Situation in India 'beyond heartbreaking,' head of WHO says as countries pledge help

The WHO has redeployed 2,600 staff members from other programs in India to help support the effort to fight the surging cases of COVID-19.

Countries including Britain, Germany and the U.S. pledge to help with urgent medical aid

World rallies to help India with deepening COVID-19 crisis

1 year ago
Duration 2:50
As India tries to cope with its worsening COVID-19 crisis, countries from around the world are sending aid to help with its shortage of medical oxygen, vaccines and other supplies. (AP Photo/Rajanish Kakade, File)

The situation in India, where COVID-19 cases have surged, is "beyond heartbreaking," and the World Health Organization is sending extra staff and supplies there to help fight the pandemic, WHO chief Tedros Adhanom Ghebreyesus said on Monday.

"WHO is doing everything we can, providing critical equipment and supplies, including thousands of oxygen concentrators, prefabricated mobile field hospitals and laboratory supplies," Tedros told a briefing.

The WHO has redeployed 2,600 staff members from other programs in India to help support the effort to fight the disease, he said, citing figures provided last Friday.

India ordered its armed forces on Monday to help tackle surging new coronavirus infections that are overwhelming hospitals, as countries including Britain, Germany and the United States pledged to send urgent medical aid.

"The exponential growth that we have seen in case numbers is really, truly astonishing," Maria van Kerkhove, WHO technical lead on COVID-19, told the news conference.

A woman is consoled by her relative outside a COVID-19 hospital after the death of her husband from COVID-19 in Ahmedabad, India, April 26, 2021. (Amit Dave/Reuters)

Daily cases hit another record

"We have seen similar trajectories of increases in transmission in a number of countries. It has not been at the same scale and it has not had the same level of impact of burden on the healthcare system that we have seen in India," she said.

India's new coronavirus infections hit a record peak for a fifth day on Monday. 

Infections in the last 24 hours rose to 352,991, with overcrowded hospitals in Delhi and elsewhere turning away patients after running out of supplies of medical oxygen and beds.

A stark symbol of the crisis are the overwhelmed graveyards and crematoriums, stacked to the brim with the dead. Deaths rose by 2,812 in the past 24 hours, bringing total fatalities to 195,123, the Health Ministry said — though the number is believed to be a vast undercount.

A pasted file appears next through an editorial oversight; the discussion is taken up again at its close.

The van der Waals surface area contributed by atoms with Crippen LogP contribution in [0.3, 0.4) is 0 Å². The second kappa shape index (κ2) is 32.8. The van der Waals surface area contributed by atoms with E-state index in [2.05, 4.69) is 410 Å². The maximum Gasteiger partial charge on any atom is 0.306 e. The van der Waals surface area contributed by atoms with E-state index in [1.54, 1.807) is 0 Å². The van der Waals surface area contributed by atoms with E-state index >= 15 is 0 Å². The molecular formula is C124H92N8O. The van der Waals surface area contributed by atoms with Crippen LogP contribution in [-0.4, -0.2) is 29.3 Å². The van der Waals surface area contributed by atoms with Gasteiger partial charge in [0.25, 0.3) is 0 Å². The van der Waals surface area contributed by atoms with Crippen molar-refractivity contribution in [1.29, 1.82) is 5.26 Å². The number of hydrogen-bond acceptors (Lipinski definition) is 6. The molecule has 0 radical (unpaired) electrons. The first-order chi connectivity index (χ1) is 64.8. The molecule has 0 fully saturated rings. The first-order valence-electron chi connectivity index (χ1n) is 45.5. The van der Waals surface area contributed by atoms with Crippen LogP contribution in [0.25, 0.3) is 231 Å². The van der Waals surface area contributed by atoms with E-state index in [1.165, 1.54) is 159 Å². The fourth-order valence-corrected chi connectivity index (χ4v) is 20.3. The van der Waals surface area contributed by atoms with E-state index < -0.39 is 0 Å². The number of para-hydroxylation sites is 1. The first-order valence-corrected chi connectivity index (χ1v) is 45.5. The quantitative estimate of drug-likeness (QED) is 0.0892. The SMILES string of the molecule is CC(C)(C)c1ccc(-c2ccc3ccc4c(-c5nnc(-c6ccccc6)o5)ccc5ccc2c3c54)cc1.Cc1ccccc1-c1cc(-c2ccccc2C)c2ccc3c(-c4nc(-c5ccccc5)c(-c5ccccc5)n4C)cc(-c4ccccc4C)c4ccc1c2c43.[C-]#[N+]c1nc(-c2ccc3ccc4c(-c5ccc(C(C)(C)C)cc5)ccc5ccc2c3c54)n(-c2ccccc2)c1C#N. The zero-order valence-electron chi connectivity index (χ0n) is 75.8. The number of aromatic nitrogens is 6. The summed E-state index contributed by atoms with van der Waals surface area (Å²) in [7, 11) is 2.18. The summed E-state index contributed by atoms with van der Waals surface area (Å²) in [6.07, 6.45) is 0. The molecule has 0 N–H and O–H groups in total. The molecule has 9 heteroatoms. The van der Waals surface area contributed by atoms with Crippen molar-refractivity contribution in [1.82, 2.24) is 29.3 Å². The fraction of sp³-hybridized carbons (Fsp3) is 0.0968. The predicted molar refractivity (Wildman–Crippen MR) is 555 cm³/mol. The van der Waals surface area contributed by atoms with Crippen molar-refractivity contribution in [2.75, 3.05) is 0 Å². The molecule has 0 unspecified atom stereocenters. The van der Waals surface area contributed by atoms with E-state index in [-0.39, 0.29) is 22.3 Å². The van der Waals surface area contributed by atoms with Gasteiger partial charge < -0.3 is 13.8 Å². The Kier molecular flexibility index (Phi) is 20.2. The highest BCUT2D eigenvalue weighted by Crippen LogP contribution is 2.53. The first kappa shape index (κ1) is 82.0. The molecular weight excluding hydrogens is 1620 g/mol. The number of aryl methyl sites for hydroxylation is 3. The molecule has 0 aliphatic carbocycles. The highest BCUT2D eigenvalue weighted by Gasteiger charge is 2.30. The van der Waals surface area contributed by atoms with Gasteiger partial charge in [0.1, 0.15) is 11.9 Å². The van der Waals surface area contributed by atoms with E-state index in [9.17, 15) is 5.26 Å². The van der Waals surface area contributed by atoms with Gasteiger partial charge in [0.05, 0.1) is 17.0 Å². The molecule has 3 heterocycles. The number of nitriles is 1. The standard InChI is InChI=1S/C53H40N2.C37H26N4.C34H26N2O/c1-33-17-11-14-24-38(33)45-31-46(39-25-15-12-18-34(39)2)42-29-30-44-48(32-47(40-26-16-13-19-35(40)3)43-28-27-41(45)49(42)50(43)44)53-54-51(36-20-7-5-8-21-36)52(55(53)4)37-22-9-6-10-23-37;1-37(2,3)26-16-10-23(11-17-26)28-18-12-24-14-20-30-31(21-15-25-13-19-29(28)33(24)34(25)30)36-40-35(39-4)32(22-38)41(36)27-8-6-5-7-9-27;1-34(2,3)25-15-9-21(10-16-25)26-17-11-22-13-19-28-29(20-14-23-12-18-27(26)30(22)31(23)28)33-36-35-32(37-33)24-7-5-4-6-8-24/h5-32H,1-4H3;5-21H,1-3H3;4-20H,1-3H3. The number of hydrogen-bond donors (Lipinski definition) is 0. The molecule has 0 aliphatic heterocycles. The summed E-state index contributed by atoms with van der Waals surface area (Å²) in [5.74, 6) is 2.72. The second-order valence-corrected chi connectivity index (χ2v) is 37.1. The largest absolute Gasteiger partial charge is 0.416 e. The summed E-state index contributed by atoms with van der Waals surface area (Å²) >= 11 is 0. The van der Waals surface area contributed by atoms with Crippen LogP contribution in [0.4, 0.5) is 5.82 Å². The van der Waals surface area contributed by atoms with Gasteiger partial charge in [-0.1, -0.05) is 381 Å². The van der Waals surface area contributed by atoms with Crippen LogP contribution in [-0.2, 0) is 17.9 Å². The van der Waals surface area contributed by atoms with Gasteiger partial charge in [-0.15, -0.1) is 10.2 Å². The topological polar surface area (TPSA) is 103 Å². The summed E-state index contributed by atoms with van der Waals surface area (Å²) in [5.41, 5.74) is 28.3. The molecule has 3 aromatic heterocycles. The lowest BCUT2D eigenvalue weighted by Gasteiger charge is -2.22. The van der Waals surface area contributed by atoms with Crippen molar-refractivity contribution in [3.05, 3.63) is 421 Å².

In India, COVID-19 has reached catastrophic levels. The health-care system is so overwhelmed that the sick are lying on the ground outside hospitals, and doctors are begging online for oxygen. Amy Kazmin, the New Delhi-based South Asia bureau chief for the Financial Times, joins us for a view from the ground, and explains how things got this bad.

Krishna Udayakumar, founding director of the Duke Global Health Innovation Center at Duke University, said it would be impossible for the country to keep up with needs over the coming days as things stand. "The situation in India is tragic and likely to get worse for some weeks to months," he said, noting that a "concerted, global effort to help India at this time of crisis" is desperately needed.

The White House said the U.S. is "working around the clock" to deploy testing kits, ventilators and personal protective equipment, and it would seek to provide oxygen supplies as well. It said it would also make available sources of raw material urgently needed to manufacture Covishield, the AstraZeneca-Oxford vaccine made by the Serum Institute of India.

"Just as India sent assistance to the United States as our hospitals were strained early in the pandemic, we are determined to help India in its time of need," President Joe Biden said in a tweet.

India will receive a first batch of Russia's Sputnik V vaccine against COVID-19 on May 1, the head of the Russian Direct Investment Fund, Kirill Dmitriev, told CNN Monday, according to the Interfax new agency.

California-based Gilead Sciences said it will give India at least 450,000 vials of its COVID-19 drug remdesivir and donate active pharmaceutical ingredients (APIs) to boost production, as the country reels from surging COVID-19 cases.

Gilead said all seven Indian companies licensed to produce remdesivir are scaling up their batch sizes as well as adding new manufacturing facilities and local contract manufacturers.

Remdesivir is approved in India for restricted emergency use to treat suspected or lab-confirmed COVID-19 in adults and children hospitalized with severe disease.

"Our immediate focus is to help address the needs of patients in India who may benefit from remdesivir as quickly as we can by working together with the government, health authorities and our voluntary licensees," said Johanna Mercier, Chief Commercial Officer.

Russian pharmaceutical firm Pharmasyntez also said Monday that it was ready to ship up to one million packs of remdesivir to India by the end of May, once it has received the approval of Russia's government.

With files from The Associated Press

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